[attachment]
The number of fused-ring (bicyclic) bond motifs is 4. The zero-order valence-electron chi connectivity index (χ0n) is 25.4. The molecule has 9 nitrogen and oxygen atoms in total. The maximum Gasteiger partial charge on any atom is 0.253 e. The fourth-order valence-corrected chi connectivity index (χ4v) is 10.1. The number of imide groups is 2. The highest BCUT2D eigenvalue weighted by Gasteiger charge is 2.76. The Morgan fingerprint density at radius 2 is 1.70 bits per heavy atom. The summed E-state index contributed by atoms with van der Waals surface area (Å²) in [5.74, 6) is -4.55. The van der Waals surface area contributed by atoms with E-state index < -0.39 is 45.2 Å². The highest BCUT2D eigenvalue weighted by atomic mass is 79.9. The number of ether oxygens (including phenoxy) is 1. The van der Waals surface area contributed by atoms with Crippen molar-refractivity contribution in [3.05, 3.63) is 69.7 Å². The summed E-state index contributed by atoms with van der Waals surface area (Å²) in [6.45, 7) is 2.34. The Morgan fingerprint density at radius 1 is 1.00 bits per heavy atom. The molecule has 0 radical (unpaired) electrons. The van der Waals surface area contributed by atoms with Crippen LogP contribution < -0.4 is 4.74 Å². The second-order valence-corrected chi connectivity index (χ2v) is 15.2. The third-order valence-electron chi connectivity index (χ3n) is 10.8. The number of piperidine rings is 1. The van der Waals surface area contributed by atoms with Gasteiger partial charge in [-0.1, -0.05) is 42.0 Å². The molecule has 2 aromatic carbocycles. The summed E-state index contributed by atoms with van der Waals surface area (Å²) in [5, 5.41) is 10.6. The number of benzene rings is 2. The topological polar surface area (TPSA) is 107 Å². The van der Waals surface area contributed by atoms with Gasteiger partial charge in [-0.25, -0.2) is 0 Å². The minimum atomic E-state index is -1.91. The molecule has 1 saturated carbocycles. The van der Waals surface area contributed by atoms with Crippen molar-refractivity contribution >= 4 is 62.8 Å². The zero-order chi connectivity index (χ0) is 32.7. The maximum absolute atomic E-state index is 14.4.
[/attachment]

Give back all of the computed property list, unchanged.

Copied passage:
The number of fused-ring (bicyclic) bond motifs is 4. The zero-order valence-electron chi connectivity index (χ0n) is 25.4. The molecule has 9 nitrogen and oxygen atoms in total. The maximum Gasteiger partial charge on any atom is 0.253 e. The fourth-order valence-corrected chi connectivity index (χ4v) is 10.1. The number of imide groups is 2. The highest BCUT2D eigenvalue weighted by Gasteiger charge is 2.76. The Morgan fingerprint density at radius 2 is 1.70 bits per heavy atom. The summed E-state index contributed by atoms with van der Waals surface area (Å²) in [5.74, 6) is -4.55. The van der Waals surface area contributed by atoms with E-state index < -0.39 is 45.2 Å². The highest BCUT2D eigenvalue weighted by atomic mass is 79.9. The number of ether oxygens (including phenoxy) is 1. The van der Waals surface area contributed by atoms with Crippen molar-refractivity contribution in [3.05, 3.63) is 69.7 Å². The summed E-state index contributed by atoms with van der Waals surface area (Å²) in [6.45, 7) is 2.34. The Morgan fingerprint density at radius 1 is 1.00 bits per heavy atom. The molecule has 0 radical (unpaired) electrons. The van der Waals surface area contributed by atoms with Crippen LogP contribution < -0.4 is 4.74 Å². The second-order valence-corrected chi connectivity index (χ2v) is 15.2. The third-order valence-electron chi connectivity index (χ3n) is 10.8. The number of piperidine rings is 1. The van der Waals surface area contributed by atoms with Gasteiger partial charge in [-0.1, -0.05) is 42.0 Å². The molecule has 2 aromatic carbocycles. The summed E-state index contributed by atoms with van der Waals surface area (Å²) in [5, 5.41) is 10.6. The number of benzene rings is 2. The topological polar surface area (TPSA) is 107 Å². The van der Waals surface area contributed by atoms with Gasteiger partial charge in [-0.25, -0.2) is 0 Å². The minimum atomic E-state index is -1.91. The molecule has 1 saturated carbocycles. The van der Waals surface area contributed by atoms with Crippen molar-refractivity contribution >= 4 is 62.8 Å². The zero-order chi connectivity index (χ0) is 32.7. The maximum absolute atomic E-state index is 14.4.